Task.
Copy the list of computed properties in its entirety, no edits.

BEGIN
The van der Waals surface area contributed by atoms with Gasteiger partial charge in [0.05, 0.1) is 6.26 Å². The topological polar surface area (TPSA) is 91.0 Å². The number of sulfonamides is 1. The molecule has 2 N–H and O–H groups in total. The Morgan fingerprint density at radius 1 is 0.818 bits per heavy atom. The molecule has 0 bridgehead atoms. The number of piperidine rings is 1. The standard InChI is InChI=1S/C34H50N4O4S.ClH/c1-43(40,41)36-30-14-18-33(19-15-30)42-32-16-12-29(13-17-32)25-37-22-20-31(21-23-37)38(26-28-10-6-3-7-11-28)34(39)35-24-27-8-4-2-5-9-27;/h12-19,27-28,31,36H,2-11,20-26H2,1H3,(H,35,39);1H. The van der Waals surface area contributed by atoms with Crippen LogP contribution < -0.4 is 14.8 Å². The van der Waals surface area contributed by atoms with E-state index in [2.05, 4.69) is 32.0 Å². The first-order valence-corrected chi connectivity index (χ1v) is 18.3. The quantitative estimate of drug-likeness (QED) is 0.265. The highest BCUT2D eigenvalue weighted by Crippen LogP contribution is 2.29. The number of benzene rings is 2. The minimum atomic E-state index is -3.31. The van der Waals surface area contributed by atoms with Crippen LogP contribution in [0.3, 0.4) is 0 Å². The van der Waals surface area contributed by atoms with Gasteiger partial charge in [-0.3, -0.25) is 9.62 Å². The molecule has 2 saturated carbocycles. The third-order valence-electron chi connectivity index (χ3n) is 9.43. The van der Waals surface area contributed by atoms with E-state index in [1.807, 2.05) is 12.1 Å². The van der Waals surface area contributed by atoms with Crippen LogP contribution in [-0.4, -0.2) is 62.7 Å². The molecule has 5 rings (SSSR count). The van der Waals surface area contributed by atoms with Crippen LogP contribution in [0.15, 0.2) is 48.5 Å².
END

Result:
The van der Waals surface area contributed by atoms with Gasteiger partial charge in [0.05, 0.1) is 6.26 Å². The topological polar surface area (TPSA) is 91.0 Å². The number of sulfonamides is 1. The molecule has 2 N–H and O–H groups in total. The Morgan fingerprint density at radius 1 is 0.818 bits per heavy atom. The molecule has 0 bridgehead atoms. The number of piperidine rings is 1. The standard InChI is InChI=1S/C34H50N4O4S.ClH/c1-43(40,41)36-30-14-18-33(19-15-30)42-32-16-12-29(13-17-32)25-37-22-20-31(21-23-37)38(26-28-10-6-3-7-11-28)34(39)35-24-27-8-4-2-5-9-27;/h12-19,27-28,31,36H,2-11,20-26H2,1H3,(H,35,39);1H. The van der Waals surface area contributed by atoms with Crippen LogP contribution < -0.4 is 14.8 Å². The van der Waals surface area contributed by atoms with E-state index in [2.05, 4.69) is 32.0 Å². The first-order valence-corrected chi connectivity index (χ1v) is 18.3. The quantitative estimate of drug-likeness (QED) is 0.265. The highest BCUT2D eigenvalue weighted by Crippen LogP contribution is 2.29. The number of benzene rings is 2. The minimum atomic E-state index is -3.31. The van der Waals surface area contributed by atoms with Crippen LogP contribution in [0.3, 0.4) is 0 Å². The van der Waals surface area contributed by atoms with Gasteiger partial charge in [-0.3, -0.25) is 9.62 Å². The molecule has 2 saturated carbocycles. The third-order valence-electron chi connectivity index (χ3n) is 9.43. The van der Waals surface area contributed by atoms with E-state index in [1.807, 2.05) is 12.1 Å². The van der Waals surface area contributed by atoms with Crippen LogP contribution in [-0.4, -0.2) is 62.7 Å². The molecule has 5 rings (SSSR count). The van der Waals surface area contributed by atoms with Crippen LogP contribution in [0.15, 0.2) is 48.5 Å².